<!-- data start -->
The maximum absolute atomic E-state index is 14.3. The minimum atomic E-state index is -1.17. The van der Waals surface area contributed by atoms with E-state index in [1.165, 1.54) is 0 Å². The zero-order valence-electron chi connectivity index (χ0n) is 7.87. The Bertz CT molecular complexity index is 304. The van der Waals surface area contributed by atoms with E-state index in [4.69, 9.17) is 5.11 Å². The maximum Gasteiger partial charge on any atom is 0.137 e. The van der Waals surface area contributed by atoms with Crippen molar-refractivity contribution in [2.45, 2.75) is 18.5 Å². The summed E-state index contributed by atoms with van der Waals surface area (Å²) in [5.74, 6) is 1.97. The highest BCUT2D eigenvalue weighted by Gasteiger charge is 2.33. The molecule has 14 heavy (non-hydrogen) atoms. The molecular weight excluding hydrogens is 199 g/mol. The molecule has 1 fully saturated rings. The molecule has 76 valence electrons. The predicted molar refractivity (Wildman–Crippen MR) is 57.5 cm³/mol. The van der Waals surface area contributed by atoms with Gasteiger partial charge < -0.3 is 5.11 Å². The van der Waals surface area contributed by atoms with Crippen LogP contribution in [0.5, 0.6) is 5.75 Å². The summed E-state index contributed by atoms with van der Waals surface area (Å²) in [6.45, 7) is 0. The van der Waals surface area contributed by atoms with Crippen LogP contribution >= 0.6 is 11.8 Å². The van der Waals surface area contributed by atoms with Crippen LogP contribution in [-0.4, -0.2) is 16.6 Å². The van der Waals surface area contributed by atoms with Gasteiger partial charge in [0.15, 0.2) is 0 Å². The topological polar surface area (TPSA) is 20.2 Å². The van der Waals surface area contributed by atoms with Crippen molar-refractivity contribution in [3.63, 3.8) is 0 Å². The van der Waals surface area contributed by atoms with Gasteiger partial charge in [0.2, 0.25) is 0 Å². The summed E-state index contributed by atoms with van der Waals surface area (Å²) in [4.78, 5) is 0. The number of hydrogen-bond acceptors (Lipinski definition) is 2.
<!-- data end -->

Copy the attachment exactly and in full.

The maximum absolute atomic E-state index is 14.3. The minimum atomic E-state index is -1.17. The van der Waals surface area contributed by atoms with E-state index in [1.165, 1.54) is 0 Å². The zero-order valence-electron chi connectivity index (χ0n) is 7.87. The Bertz CT molecular complexity index is 304. The van der Waals surface area contributed by atoms with E-state index in [4.69, 9.17) is 5.11 Å². The maximum Gasteiger partial charge on any atom is 0.137 e. The van der Waals surface area contributed by atoms with Crippen molar-refractivity contribution in [2.45, 2.75) is 18.5 Å². The summed E-state index contributed by atoms with van der Waals surface area (Å²) in [5.74, 6) is 1.97. The highest BCUT2D eigenvalue weighted by Gasteiger charge is 2.33. The molecule has 14 heavy (non-hydrogen) atoms. The molecular weight excluding hydrogens is 199 g/mol. The molecule has 1 fully saturated rings. The molecule has 76 valence electrons. The predicted molar refractivity (Wildman–Crippen MR) is 57.5 cm³/mol. The van der Waals surface area contributed by atoms with Gasteiger partial charge < -0.3 is 5.11 Å². The van der Waals surface area contributed by atoms with Crippen LogP contribution in [0.5, 0.6) is 5.75 Å². The summed E-state index contributed by atoms with van der Waals surface area (Å²) in [6.45, 7) is 0. The van der Waals surface area contributed by atoms with Crippen LogP contribution >= 0.6 is 11.8 Å². The van der Waals surface area contributed by atoms with Crippen LogP contribution in [-0.4, -0.2) is 16.6 Å². The van der Waals surface area contributed by atoms with Gasteiger partial charge in [0.15, 0.2) is 0 Å². The topological polar surface area (TPSA) is 20.2 Å². The van der Waals surface area contributed by atoms with Crippen molar-refractivity contribution in [3.63, 3.8) is 0 Å². The van der Waals surface area contributed by atoms with Gasteiger partial charge in [0.2, 0.25) is 0 Å². The summed E-state index contributed by atoms with van der Waals surface area (Å²) in [4.78, 5) is 0. The number of hydrogen-bond acceptors (Lipinski definition) is 2.